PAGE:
Mexican economy poised to rival BRICS

By Zhou Zhipeng
0 Comment(s)Print E-mail, March 23, 2012
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It is not realistic to predict exactly which country will become the next BRICS country, but more and more experts believe that the gap between Mexico and the BRICS will gradually narrow. Mexico's total economic output will squeeze into the world's top 10 over the next few years, making it an important impetus for the global economic growth.

With a land area of 1.972 million square kilometers and a population of 112 million, Mexico is the second largest economy in Latin America. Over the past decade, it has maintained political stability and stable economic growth. In 2011, Mexico became the world's 14th largest economy, with its GDP exceeding US$1 trillion. Its total economic output was quite close with that of Australia and Spain and was roughly 36 percent lower the economies of Russia and India, both BRICS members.

Jim O'Neill, asset management chairman for Goldman Sachs, once said that Mexico will surpass Russia and India to become the 7th largest economy in the world by 2020. According to a report "The World in 2050" published by the HSBC Bank, Mexico will maintain a growth rate of 3 to 5 percent over the next 40 years and is likely to become the 8th largest economy in 2050.

Bright development prospects in Mexico have recently attracted large amounts of foreign investment. Japan's Nissan Motor Company announced it would invest US$ 2 billion to build a third plant in Mexico; US Coca-Cola announced a US$1 billion investment in Mexico this year; Wal-Mart Stores, Inc. also plans to invest US$1.6 billion in five nations, including Mexico. In addition, Hilton Hotels and Resorts, Spain's Iberdrola, Bank of Tokyo-Mitsubishi UFJ also announced their future investment plans in Mexico.

Economists are especially positive about the prospect of the Mexican manufacturing industry. They believe that Mexico's border with the US is its most prominent advantage over the current BRICS. Over the past 20 years, owing to the North American Free Trade Agreement, Mexico has sped up the process of Mexico-US integration and greatly promoted the development of the industries oriented towards US exports.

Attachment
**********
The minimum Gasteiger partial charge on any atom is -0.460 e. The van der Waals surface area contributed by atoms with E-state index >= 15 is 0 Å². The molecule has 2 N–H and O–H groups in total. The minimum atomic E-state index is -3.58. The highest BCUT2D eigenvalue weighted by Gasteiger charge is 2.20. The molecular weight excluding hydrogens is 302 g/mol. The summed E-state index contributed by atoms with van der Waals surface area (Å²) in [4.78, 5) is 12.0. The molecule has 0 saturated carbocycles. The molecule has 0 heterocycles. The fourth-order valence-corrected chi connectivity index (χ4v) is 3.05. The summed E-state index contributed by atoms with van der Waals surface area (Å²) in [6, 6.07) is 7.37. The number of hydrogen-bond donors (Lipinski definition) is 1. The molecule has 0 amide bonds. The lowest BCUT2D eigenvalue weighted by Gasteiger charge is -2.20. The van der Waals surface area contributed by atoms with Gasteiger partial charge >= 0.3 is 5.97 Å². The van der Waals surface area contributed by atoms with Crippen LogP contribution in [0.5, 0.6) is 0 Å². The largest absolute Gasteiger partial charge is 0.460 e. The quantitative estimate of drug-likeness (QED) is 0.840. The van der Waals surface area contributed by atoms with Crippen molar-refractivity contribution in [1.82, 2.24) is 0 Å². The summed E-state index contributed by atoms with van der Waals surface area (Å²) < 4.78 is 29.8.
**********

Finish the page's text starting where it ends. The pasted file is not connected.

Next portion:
The US is Mexico's largest trading partner and largest foreign investor. Mexico's exports to the US account for 83 percent of its total exports. 16 percent of petroleum, 24 percent of cars and auto parts, 21 percent of electronic products and 23 percent of chemical products in the US market come from Mexico.

A nation's rise doesn't depend solely on its exterior circumstances; it also depends on its sound management. Some Latin American experts have pointed out that Mexico is the largest oil producer in the Latin American region. Its reserves of 15 minerals, including gold, silver, copper, lead, zinc, are among the largest in the world. Mexico's rich natural resources lay a solid foundation for its future economic development.

Mexican authorities are actively promoting a wide range of reforms to ensure the country's sustainable economic development. These include reforms in the power, oil, minerals, and telecommunication industries, as well as updates to the tax and labor codes.

Recently Mexico also strives to expand the regional integration through the Latin America's Pacific Alliance and is seeking to diversify its trade with the region, especially in tertiary industries. In the long term, the rise of such emerging industries including aerospace, medical equipment, medical services and software information will become the "new pillar" of Mexico's economy.

This post was first published in Chinese and translated by Zhang Ming'ai

Opinion articles reflect the views of their authors, not necessarily those of

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